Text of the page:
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The Mahāvastu ("Great Story") is a Sanskrit text that is considered that earliest Sanskrit biography of the Buddha. The text was discovered by Western scholars in Nepal in the early 1800s.

The 84000 glossary states:

The Mahāvastu or “Great Chapter” is a lengthy work of the Lokottaravāda (Proponents of the Supramundane) subsect of the Mahāsāṃghika (Great Saṅgha) tradition, which some scholars have regarded as a precursor of Mahāyāna Buddhism. It is written in mixed Sanskrit, Pāli, and Prakrit and is regarded as the earliest Sanskrit biography of the Buddha. The work belongs to the Vinayapiṭaka and in fact describes itself as a historical preface to the Buddhist monastic codes (Skt. vinaya). In this regard, it does correspond loosely to the Mahāvagga section of the Khandhaka in the Pāli Vinayapiṭaka. Over half the text comprises avadānas and jatakas (some having no Pāli antecedent), which tell of past lives of the Buddha when he was a bodhisattva on the path to awakening.[1]

Encyclopedia Britannica states:

The Mahāvastu reflects a growth of ideas about bodhisattvas (“buddhas-to-be”) that was to continue in Mahāyāna circles, but at the same time, it preserves many ancient stories, traditions, and textual passages. The core of the work may go back to the 2nd century BC, but much material was added about the 4th century AD.[2]


The text is divided into three parts:[2][3]

Part 1. Describes the previous lives of the Gautama Buddha (Jataka tales) as well as the lives of other Buddhas of the past (Avadāna tales).
Part 2. Begins with the previous life of the Buddha when he is residing in Tushita heaven, and describes up until the Buddha's defeat of Mara (resulting in his enlightenment).
Part 3. Describes the Buddha's first conversations and the beginning of the formation of the Sangha.

Pali Canon parallels

The Mahāvastu's Jātaka tales are similar to those of the Pali Canon although significant differences exist in terms of the tales' details. Other parts of the Mahāvastu have more direct parallels in the Pali Canon including from the Digha Nikaya (DN 19, Mahāgovinda Sutta), the Majjhima Nikaya (MN 26, Ariyapariyesana Sutta; and, MN 36, Mahasaccaka Sutta), the Khuddakapātha, the Dhammapada (ch. 8, Sahassa Vagga; and, ch. 25, Bhikkhu Vagga), the Sutta Nipata (Sn 1.3, Khaggavisāa Sutta; Sn 3.1, Pabbajjā Sutta; and, Sn 3.2, Padhāna Sutta), the Vimanavatthu and the Buddhavaṃsa.[4]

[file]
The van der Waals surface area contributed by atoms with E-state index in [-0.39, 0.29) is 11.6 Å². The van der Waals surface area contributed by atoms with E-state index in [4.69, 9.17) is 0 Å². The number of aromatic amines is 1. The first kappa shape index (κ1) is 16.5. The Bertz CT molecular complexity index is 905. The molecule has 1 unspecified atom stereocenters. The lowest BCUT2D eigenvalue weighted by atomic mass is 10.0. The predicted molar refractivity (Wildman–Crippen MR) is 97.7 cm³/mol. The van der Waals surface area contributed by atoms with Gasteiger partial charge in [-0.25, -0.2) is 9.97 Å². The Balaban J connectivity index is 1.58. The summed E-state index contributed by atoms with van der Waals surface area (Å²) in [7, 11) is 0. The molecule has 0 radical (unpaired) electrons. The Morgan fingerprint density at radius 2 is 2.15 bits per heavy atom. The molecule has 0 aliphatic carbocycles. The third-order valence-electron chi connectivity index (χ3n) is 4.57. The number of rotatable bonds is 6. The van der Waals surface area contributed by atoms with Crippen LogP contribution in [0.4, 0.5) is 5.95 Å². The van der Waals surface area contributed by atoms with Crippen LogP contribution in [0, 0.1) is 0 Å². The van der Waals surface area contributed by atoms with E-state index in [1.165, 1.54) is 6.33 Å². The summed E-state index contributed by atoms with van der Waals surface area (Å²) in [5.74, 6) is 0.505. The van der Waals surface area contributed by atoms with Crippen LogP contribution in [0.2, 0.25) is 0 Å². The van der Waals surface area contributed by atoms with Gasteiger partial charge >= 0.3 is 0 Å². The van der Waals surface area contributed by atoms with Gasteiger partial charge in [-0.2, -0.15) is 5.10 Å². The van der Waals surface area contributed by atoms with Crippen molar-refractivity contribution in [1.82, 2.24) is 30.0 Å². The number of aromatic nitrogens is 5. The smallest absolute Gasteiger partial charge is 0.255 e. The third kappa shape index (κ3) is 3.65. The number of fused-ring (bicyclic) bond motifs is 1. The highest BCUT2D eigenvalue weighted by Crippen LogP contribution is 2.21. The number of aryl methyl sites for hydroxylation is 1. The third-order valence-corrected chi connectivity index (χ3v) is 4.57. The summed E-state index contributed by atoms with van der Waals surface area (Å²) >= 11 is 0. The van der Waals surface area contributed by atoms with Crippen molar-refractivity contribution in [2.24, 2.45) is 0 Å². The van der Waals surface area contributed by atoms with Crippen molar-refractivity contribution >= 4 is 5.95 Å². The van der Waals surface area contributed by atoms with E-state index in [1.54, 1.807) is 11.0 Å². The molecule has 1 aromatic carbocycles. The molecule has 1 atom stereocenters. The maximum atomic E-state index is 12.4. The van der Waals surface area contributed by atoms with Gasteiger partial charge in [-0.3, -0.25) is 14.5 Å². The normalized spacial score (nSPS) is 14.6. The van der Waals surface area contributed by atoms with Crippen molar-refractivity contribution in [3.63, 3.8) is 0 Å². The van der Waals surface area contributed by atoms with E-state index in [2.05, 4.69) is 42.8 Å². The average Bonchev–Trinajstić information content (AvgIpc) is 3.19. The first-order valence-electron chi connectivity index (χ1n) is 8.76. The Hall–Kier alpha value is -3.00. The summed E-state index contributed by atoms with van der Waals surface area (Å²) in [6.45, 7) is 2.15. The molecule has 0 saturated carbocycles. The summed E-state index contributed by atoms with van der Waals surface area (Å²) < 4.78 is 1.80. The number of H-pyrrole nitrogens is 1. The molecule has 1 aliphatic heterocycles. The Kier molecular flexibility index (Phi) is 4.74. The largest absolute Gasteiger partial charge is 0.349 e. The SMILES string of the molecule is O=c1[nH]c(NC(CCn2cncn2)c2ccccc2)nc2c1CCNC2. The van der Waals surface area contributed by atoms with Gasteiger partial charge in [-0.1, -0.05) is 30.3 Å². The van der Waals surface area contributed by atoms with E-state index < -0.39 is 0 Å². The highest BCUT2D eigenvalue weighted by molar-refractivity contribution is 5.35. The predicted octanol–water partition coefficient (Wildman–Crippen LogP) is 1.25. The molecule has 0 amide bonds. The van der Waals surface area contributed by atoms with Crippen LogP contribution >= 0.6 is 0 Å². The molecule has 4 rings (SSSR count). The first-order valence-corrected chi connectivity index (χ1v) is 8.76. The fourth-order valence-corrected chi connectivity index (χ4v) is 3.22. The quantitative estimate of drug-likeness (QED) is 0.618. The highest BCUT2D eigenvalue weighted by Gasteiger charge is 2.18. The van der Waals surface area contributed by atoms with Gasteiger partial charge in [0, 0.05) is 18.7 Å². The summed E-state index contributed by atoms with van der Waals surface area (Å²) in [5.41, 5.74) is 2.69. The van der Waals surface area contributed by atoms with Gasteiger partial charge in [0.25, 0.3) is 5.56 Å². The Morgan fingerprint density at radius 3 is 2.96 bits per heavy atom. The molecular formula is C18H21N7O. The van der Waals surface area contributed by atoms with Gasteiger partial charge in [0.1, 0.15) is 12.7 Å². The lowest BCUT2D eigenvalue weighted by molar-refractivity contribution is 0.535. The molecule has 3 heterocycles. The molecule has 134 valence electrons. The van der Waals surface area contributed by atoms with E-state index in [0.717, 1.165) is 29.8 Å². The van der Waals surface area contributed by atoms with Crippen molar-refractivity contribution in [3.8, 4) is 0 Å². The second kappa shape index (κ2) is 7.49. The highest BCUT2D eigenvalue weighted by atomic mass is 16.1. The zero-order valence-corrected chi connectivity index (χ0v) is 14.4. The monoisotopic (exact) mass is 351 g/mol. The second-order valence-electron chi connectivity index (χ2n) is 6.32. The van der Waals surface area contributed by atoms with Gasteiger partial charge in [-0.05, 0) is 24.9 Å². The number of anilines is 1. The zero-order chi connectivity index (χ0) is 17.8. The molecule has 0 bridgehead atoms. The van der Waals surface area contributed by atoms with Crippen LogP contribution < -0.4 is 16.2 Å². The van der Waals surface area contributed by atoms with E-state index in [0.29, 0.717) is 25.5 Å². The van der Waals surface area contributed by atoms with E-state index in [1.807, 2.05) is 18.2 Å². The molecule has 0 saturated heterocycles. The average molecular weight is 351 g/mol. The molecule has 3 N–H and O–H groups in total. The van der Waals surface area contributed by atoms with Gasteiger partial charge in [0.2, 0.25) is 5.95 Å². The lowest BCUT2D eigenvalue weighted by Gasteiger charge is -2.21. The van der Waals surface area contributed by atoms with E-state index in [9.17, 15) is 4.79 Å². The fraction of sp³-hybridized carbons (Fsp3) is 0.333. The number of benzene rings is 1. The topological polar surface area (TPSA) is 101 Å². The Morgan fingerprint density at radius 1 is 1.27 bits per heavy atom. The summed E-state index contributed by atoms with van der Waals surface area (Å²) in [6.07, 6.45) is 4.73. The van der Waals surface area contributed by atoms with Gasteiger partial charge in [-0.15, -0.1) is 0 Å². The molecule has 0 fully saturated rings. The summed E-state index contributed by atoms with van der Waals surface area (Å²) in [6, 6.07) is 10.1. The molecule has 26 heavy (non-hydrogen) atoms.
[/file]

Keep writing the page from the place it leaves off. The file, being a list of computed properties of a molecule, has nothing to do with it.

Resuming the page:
Translation history

According to Vincent Tournier, the first Westerner to discover this text was Brian H. Hodgson, circa 1837. At the time of this discovery, the text "was only known to Newar communities in the Kathmandu valley".[5]

At the time of this discovery, there were no known translations of the text into Tibetan or Chinese. Western scholars considered the text to be significant because it validated the existance of the Mahāsāṃghika school of Early Buddhism.[5]

A complete English translation of the text was published by J. J. Jones in 1949.

English translations

  • Jones, J.J. (trans.) (1949–56). The Mahāvastu (3 vols.) in Sacred Books of the Buddhists. London: Luzac & Co. vol. 1, vol. 2, vol. 3


  1. 84000.png "Mahāvastu" (glossary entry)
  2. 2.0 2.1 Britannica, The Editors of Encyclopaedia. "Mahāvastu". Encyclopedia Britannica, Accessed 4 October 2023.
  3. Buswell & Lopez 2014, s.v. Mahāvastu.
  4. Regarding the Dhammapada parallels, see Ānandajoti (2007), "Introduction," where Ānandajoti writes:
    Of the incomplete parallels, two chapters from yet another Dharmapada have been preserved in the Mahāvastu, one of the earliest of the Sanskritised Prakrit texts; one of the chapters is named as the Sahasravarga, and appears to be the whole of the chapter; the other is a selection that comes from an unnamed Bhikṣuvarga.
    From "Ancient Buddhist Texts". See also; ch. 8, "Sahassavagga", and ch. 25, "Bhikkhuvagga"
  5. 5.0 5.1 Tournier Vincent (2012). The Mahāvastu and the Vinayapiṭaka of the Mahāsāṃghika-Lokottaravādins


Further reading

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